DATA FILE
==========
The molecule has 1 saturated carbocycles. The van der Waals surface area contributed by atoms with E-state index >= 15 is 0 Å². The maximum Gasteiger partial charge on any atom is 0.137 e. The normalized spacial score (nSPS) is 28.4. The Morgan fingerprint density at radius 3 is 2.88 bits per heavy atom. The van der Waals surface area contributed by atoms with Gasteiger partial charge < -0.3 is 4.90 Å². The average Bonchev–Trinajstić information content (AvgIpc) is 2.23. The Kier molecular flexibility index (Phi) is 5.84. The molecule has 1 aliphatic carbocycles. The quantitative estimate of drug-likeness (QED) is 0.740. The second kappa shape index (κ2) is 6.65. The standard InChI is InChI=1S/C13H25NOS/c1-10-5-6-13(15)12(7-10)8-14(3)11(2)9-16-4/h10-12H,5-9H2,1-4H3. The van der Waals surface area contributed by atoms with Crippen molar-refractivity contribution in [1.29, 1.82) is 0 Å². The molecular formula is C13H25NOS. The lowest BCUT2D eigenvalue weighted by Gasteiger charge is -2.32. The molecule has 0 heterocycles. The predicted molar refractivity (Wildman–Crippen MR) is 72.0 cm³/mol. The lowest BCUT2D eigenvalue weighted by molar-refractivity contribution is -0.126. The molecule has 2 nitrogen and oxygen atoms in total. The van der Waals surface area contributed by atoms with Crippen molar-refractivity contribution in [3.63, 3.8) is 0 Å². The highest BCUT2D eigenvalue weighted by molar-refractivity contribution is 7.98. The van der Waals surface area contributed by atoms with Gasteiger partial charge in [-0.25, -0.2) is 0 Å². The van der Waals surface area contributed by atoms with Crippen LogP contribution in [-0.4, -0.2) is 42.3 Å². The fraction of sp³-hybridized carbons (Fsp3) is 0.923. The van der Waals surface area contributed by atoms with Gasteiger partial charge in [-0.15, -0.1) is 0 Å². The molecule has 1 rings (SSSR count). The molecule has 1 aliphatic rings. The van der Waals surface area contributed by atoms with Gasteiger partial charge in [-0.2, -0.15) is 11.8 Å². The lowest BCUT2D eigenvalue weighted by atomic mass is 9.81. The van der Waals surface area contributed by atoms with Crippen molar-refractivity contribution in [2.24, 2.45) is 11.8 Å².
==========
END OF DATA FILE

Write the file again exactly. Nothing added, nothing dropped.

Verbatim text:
The molecule has 1 saturated carbocycles. The van der Waals surface area contributed by atoms with E-state index >= 15 is 0 Å². The maximum Gasteiger partial charge on any atom is 0.137 e. The normalized spacial score (nSPS) is 28.4. The Morgan fingerprint density at radius 3 is 2.88 bits per heavy atom. The van der Waals surface area contributed by atoms with Gasteiger partial charge < -0.3 is 4.90 Å². The average Bonchev–Trinajstić information content (AvgIpc) is 2.23. The Kier molecular flexibility index (Phi) is 5.84. The molecule has 1 aliphatic carbocycles. The quantitative estimate of drug-likeness (QED) is 0.740. The second kappa shape index (κ2) is 6.65. The standard InChI is InChI=1S/C13H25NOS/c1-10-5-6-13(15)12(7-10)8-14(3)11(2)9-16-4/h10-12H,5-9H2,1-4H3. The van der Waals surface area contributed by atoms with Crippen molar-refractivity contribution in [1.29, 1.82) is 0 Å². The molecular formula is C13H25NOS. The lowest BCUT2D eigenvalue weighted by Gasteiger charge is -2.32. The molecule has 0 heterocycles. The predicted molar refractivity (Wildman–Crippen MR) is 72.0 cm³/mol. The lowest BCUT2D eigenvalue weighted by molar-refractivity contribution is -0.126. The molecule has 2 nitrogen and oxygen atoms in total. The van der Waals surface area contributed by atoms with Crippen molar-refractivity contribution in [3.63, 3.8) is 0 Å². The highest BCUT2D eigenvalue weighted by molar-refractivity contribution is 7.98. The van der Waals surface area contributed by atoms with Gasteiger partial charge in [-0.25, -0.2) is 0 Å². The van der Waals surface area contributed by atoms with Crippen LogP contribution in [-0.4, -0.2) is 42.3 Å². The fraction of sp³-hybridized carbons (Fsp3) is 0.923. The van der Waals surface area contributed by atoms with Gasteiger partial charge in [-0.15, -0.1) is 0 Å². The molecule has 1 rings (SSSR count). The molecule has 1 aliphatic rings. The van der Waals surface area contributed by atoms with Gasteiger partial charge in [-0.2, -0.15) is 11.8 Å². The lowest BCUT2D eigenvalue weighted by atomic mass is 9.81. The van der Waals surface area contributed by atoms with Crippen molar-refractivity contribution in [2.24, 2.45) is 11.8 Å².